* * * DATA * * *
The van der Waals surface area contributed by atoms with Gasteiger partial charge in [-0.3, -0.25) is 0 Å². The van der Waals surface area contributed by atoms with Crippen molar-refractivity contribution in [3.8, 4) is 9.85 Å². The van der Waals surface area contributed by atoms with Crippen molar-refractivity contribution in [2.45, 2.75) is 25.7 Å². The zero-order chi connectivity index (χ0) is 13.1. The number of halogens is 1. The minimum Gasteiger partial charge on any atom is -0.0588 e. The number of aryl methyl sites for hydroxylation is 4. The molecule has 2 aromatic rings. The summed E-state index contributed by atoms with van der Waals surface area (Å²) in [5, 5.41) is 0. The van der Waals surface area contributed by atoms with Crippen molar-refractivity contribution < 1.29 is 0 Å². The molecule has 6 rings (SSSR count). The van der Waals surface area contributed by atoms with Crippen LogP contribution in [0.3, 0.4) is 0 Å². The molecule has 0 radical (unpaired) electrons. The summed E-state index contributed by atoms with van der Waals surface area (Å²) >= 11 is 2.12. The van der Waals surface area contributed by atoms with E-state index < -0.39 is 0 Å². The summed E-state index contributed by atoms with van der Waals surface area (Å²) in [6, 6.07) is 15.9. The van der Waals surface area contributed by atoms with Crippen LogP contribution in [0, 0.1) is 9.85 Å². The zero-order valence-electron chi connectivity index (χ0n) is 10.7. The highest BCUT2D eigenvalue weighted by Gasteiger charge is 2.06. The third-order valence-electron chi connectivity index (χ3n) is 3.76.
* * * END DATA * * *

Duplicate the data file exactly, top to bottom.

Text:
The van der Waals surface area contributed by atoms with Gasteiger partial charge in [-0.3, -0.25) is 0 Å². The van der Waals surface area contributed by atoms with Crippen molar-refractivity contribution in [3.8, 4) is 9.85 Å². The van der Waals surface area contributed by atoms with Crippen molar-refractivity contribution in [2.45, 2.75) is 25.7 Å². The zero-order chi connectivity index (χ0) is 13.1. The number of halogens is 1. The minimum Gasteiger partial charge on any atom is -0.0588 e. The number of aryl methyl sites for hydroxylation is 4. The molecule has 2 aromatic rings. The summed E-state index contributed by atoms with van der Waals surface area (Å²) in [5, 5.41) is 0. The van der Waals surface area contributed by atoms with Crippen molar-refractivity contribution < 1.29 is 0 Å². The molecule has 6 rings (SSSR count). The van der Waals surface area contributed by atoms with Crippen LogP contribution in [0.3, 0.4) is 0 Å². The molecule has 0 radical (unpaired) electrons. The summed E-state index contributed by atoms with van der Waals surface area (Å²) >= 11 is 2.12. The van der Waals surface area contributed by atoms with E-state index < -0.39 is 0 Å². The summed E-state index contributed by atoms with van der Waals surface area (Å²) in [6, 6.07) is 15.9. The van der Waals surface area contributed by atoms with Crippen LogP contribution in [0, 0.1) is 9.85 Å². The zero-order valence-electron chi connectivity index (χ0n) is 10.7. The highest BCUT2D eigenvalue weighted by Gasteiger charge is 2.06. The third-order valence-electron chi connectivity index (χ3n) is 3.76.